Huston Cummings Smith (born May 31, 1919 in Suzhou, China) is a religious studies scholar in the United States. His book The World’s Religions (originally titled The Religions of Man) remains a popular introduction to comparative religion.
Bio from Wikipedia, 1/5/2012
In 2006, Smith shared his faith story with United Methodist Communications:
Smith was born in China to Methodist missionaries and spent his first 17 years there. Upon coming to the U.S. for education, he studied at Central Methodist University and the University of Chicago.
He taught at the University of Denver from 1944 to 1947; then at Washington University in St. Louis, Missouri for the next ten years. He was then appointed professor and chair of the philosophy department at MIT from 1958 to 1973. While there, he participated in experiments with psychedelics that professors Timothy Leary and Richard Alpert (aka Ram Dass) conducted at Harvard University. He then moved to Syracuse University, where he was Thomas J. Watson Professor of Religion and Distinguished Adjunct Professor of Philosophy until his retirement in 1983 and current emeritus status. At University of California, Berkeley he was visiting professor of religious studies.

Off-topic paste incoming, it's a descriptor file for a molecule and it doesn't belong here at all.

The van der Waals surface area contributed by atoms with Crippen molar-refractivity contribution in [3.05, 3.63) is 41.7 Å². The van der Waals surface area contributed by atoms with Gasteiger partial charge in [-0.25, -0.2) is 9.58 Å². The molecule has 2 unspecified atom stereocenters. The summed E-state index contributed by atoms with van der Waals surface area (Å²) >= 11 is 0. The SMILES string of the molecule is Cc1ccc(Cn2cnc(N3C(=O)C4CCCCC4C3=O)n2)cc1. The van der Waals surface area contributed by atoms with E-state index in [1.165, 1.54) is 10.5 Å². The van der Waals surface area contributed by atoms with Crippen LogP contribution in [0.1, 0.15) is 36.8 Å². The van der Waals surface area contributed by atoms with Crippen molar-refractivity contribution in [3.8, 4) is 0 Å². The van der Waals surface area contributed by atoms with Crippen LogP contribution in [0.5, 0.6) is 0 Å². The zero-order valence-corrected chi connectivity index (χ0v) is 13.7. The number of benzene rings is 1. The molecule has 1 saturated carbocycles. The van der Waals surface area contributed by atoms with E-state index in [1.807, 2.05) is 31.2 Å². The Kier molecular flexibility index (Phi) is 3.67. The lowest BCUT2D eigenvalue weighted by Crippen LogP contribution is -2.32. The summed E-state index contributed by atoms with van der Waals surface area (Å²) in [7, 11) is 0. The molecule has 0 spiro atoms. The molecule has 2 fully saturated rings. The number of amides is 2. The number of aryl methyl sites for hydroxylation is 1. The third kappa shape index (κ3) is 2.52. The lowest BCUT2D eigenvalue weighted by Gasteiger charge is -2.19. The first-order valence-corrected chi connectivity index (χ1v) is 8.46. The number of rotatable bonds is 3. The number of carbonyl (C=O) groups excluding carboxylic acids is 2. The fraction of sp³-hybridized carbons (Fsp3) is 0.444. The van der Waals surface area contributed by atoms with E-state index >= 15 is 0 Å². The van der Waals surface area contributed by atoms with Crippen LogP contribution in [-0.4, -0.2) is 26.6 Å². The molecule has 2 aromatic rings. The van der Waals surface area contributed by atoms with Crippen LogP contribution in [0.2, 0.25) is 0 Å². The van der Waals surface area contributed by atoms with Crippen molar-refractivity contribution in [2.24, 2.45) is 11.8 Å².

During his career, Smith not only studied, but practiced Vedanta Hinduism, Zen Buddhism (studying under Goto Zuigan), and Sufi Islam for over ten years each.
As a young man, he suddenly turned from traditional Methodist Christianity to mysticism by the influence of the writings of Gerald Heard and Aldous Huxley. In 1947, before moving from Denver to St. Louis, Smith set out to meet with then-famous author Gerald Heard. Heard responded to Smith’s letter, inviting him to his Trabuco College (later donated as the Ramakrishna Monastery) in Southern California. Heard made arrangements to have Smith meet the legendary author Aldous Huxley. Smith was told to look up Swami Satprakashananda of the Vedanta Society once he settled in St. Louis. So began Smith’s experimentation with meditation and association with the Vedanta Society of the Ramakrishna order.
Smith developed an interest in the Traditionalist School formulated by René Guénon and Ananda Coomaraswamy. This interest has become a continuing thread in all his writings.
Thanks to his connection with Heard and Huxley, Smith went on to meet Timothy Leary, Richard Alpert (Ram Dass), and others at the Center for Personality Research, where Leary was Research Professor. The group began experimenting with psychedelics and what Smith later called “empirical metaphysics.” The experience and history of the group are described in Smith’s book Cleansing the Doors of Perception. During this period, Smith was also part of the Harvard Project, an attempt to raise spiritual awareness through entheogenic plants.